How to Check Engine Timing on a 98 2.5l Subaru: A Step-by-Step Guide

If you own a 98 2.5l Subaru or are simply interested in learning more about car maintenance, one crucial aspect is checking the timing of your engine. Proper timing ensures your car’s engine is running smoothly, efficiently, and maintains optimum performance.

In this article, we’ve put together a step-by-step guide to help you check the timing on your 98 2.5l Subaru. We’ll cover the tools required, what to look for, and any common issues that may arise during the process. So, let’s get started.

Tools Required

Before jumping into the actual process, it’s essential to have the necessary tools to complete the task. For checking the timing on your 98 2.5l Subaru, you’ll need the following:

  • Timing Light,
  • 12mm wrench,
  • A set of jumper wires, and
  • A good quality vacuum gauge.

Steps to Check Engine Timing on a 98 2.5l Subaru

Once you have all the tools at hand let’s proceed to the steps to check the engine timing in your Subaru vehicle:

Step 1: Warm up the engine

The first step in the process is to warm up the engine. Start your car and let it idle for around 10-15 minutes. This will raise the engine’s temperature, giving you a stable reading while checking the timing.

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Step 2: Locate the timing marks

Next, locate the timing marks on your vehicle. You’ll find them at the base of the ignition coil. There might be a rubber cap over them to protect them from dust and moisture.

Step 3: Prepare the engine

Once you’ve located the timing marks, it’s time to prepare the engine. Turn off all accessories such as the radio, fans and ensure the headlight switch is in the off position.

Step 4: Connect the jumper wires

Find the two-pin diagnostic connector under the dashboard on the driver’s side. Connect the jumper wires inside the connector to activate the diagnostic system. The wires are in a small harness and often have a connector over them to protect them from moisture.

Step 5: Attach the timing light

Now, take the timing light and attach it to the battery with the red clip and to the spark plug wire with the black clip. Make sure the cord of the timing light isn’t touching any moving parts such as cooling fans or belts.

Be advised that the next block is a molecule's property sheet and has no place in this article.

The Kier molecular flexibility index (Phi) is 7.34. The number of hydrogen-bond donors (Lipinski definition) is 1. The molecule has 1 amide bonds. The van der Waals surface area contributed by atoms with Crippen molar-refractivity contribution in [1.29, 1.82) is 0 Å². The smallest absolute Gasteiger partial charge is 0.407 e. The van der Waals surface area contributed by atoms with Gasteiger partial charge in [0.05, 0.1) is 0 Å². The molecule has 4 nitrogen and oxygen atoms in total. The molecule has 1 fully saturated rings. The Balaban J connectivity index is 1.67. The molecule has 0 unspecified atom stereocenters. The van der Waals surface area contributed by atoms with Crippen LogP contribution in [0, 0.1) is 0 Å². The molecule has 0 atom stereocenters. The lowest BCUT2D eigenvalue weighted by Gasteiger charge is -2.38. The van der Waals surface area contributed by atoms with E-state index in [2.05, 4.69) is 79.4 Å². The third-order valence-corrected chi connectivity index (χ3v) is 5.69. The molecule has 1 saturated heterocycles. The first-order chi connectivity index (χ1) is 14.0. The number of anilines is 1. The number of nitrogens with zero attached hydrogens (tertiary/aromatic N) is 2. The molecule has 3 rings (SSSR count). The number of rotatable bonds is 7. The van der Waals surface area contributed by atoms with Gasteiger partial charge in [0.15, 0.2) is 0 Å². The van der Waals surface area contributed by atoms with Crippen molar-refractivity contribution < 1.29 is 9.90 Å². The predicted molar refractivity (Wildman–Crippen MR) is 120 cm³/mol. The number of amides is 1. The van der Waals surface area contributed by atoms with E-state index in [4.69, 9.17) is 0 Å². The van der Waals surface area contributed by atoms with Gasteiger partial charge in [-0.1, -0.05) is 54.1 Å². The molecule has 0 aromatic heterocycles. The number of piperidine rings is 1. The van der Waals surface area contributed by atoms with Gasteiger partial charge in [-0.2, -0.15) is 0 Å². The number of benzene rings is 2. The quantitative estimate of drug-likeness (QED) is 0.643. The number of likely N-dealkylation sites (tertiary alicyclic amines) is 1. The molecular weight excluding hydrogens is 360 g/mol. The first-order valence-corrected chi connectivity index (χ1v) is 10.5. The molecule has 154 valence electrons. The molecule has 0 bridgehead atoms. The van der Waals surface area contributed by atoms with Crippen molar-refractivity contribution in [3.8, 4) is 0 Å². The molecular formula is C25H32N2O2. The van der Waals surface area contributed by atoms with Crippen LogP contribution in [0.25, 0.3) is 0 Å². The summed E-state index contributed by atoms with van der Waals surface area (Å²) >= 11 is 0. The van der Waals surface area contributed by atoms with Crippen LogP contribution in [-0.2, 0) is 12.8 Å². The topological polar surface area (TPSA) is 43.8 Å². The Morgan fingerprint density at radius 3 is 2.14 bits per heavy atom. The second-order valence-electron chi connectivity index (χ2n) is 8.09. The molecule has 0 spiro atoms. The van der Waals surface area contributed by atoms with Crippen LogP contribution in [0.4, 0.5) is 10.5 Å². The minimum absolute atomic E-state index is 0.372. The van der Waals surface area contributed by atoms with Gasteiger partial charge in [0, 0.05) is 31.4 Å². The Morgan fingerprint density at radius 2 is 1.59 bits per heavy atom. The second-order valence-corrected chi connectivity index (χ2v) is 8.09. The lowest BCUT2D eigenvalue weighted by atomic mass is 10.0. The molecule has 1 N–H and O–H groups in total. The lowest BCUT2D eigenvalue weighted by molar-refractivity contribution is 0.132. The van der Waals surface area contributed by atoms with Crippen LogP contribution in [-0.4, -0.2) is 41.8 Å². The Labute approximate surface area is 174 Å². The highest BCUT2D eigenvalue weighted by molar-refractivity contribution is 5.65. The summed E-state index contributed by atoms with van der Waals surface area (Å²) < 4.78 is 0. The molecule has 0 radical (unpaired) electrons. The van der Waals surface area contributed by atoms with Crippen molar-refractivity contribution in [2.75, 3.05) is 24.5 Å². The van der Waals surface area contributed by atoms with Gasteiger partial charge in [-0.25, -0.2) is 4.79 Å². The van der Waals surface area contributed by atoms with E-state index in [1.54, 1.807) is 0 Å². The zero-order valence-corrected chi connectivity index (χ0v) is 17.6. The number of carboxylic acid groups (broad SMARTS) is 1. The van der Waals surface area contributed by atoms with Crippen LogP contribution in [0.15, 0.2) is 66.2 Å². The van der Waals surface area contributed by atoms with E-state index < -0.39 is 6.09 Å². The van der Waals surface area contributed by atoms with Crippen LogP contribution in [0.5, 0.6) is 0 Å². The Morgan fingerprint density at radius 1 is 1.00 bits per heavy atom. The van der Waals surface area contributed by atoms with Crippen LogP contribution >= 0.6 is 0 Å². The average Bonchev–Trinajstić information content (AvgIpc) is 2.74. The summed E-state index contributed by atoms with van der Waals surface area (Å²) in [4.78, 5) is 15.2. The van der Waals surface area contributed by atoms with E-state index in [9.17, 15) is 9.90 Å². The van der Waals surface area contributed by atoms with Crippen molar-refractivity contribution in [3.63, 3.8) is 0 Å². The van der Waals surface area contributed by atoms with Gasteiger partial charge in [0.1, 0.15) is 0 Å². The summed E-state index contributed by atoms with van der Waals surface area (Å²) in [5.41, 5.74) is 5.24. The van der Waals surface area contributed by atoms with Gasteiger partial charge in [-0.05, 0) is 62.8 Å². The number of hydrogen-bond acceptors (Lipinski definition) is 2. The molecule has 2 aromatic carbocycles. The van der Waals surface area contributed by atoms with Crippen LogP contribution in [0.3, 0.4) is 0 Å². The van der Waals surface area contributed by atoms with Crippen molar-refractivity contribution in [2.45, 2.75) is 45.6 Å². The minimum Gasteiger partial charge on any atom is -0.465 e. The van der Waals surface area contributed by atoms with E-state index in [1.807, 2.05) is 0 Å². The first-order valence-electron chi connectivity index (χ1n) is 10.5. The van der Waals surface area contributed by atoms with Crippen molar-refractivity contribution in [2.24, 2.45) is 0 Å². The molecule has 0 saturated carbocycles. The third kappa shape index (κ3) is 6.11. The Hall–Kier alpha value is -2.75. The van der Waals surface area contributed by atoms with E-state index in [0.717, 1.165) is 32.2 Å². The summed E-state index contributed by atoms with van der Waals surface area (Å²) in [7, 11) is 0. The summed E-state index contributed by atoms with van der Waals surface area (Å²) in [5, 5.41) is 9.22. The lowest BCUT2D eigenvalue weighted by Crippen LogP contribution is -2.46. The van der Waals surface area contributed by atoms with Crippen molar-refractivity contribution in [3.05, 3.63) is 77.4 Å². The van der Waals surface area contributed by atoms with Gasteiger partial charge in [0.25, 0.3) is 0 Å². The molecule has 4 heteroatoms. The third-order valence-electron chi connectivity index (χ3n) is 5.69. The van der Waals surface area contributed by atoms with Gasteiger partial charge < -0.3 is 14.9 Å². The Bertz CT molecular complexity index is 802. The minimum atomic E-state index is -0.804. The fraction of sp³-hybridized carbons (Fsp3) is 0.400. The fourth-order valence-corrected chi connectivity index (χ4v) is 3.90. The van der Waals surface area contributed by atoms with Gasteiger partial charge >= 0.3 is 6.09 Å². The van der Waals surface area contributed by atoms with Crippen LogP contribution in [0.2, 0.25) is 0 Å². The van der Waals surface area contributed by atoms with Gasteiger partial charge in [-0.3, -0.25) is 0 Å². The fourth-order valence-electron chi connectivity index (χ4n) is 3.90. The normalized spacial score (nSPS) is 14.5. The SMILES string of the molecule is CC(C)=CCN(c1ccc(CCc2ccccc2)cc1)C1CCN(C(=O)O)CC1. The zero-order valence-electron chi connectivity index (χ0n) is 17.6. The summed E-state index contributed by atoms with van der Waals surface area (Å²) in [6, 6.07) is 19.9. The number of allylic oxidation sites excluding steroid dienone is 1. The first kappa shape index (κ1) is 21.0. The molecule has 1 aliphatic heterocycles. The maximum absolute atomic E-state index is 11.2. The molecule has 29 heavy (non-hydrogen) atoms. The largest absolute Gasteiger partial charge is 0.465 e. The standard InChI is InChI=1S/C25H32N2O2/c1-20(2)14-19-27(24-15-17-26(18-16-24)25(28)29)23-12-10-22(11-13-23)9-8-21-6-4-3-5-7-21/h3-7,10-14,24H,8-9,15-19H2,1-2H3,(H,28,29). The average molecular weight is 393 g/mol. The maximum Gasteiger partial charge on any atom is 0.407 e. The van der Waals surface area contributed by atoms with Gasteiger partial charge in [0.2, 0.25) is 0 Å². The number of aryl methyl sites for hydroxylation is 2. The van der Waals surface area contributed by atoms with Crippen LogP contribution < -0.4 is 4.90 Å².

Step 6: Adjust vacuum line

Look for the vacuum line that connects to the vacuum advance on the distributor. Unplug it and adjust it so that the timing reaches 10 degrees. Make sure to plug the vacuum advance line back in when you are finished.

Step 7: Check the timing

At this stage, start the engine and point the timing light towards the timing marks you located in step 2. Rev the engine to about 3000 RPM, and the timing mark should appear lit and align to the timing degree you adjusted it to during step 6 on the timing cover. If it’s not aligned, use a 12mm wrench to adjust the distributor to the correct timing.

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Common Issues and Troubleshooting Tips

Although the engine timing check is relatively straightforward, some issues may arise during the process. One common issue is timing advancement. It’s caused when the vacuum advance line doesn’t hold the timing advance properly, and the timing drops, causing reduced performance.

If the timing advancement issue arises in your vehicle, you can try disconnecting it and check that it remains at 10-degree timing. If it does, it means that the vacuum advance is faulty and needs to be replaced.

Another issue is timing belt wear or stretching, causing the timing to be off. In this case, the timing belt would need replacement to ensure proper timing.

Why is Checking Engine Timing Important?

Checking engine timing is essential for maintaining your vehicle’s health and ensuring that it’s running smoothly. Proper timing helps to avoid issues, such as reduced engine performance, increased fuel consumption, and rough engine idling.

If you don’t address these issues, they can cause serious damage to your vehicle’s engine in the long run, leading to costly repairs.


Q. What could cause my engine’s timing to be off?

A. Timing belt wear or stretching, vacuum line issues, or faulty spark plugs or ignition components can cause engine timing to be off.

Q. What is the ideal timing for a 98 2.5l Subaru?

A. The ideal timing for a 98 2.5l Subaru is 10 degrees BTDC (Before Top Dead Center).

Q. Can I check engine timing on my own, or do I need a mechanic?

A. You can check engine timing on your own with the right tools and knowledge, but it’s always recommended to consult a professional mechanic for issues you’re unsure about.

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By following the steps outlined above, you can easily check the engine timing on your 98 2.5l Subaru and identify any issues that need addressing. Regular maintenance and proper timing adjustments ensure your vehicle performs optimally, ultimately, saving you both time and money down the road.

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Peter Banks

With years of experience as a professional mechanic and Subaru specialist, Peter is one of the most respected members of our team. He's written several articles on Subaru maintenance and repair, and his advice and tips are always practical and helpful. When he's not working on cars, he enjoys cooking and trying out new recipes.

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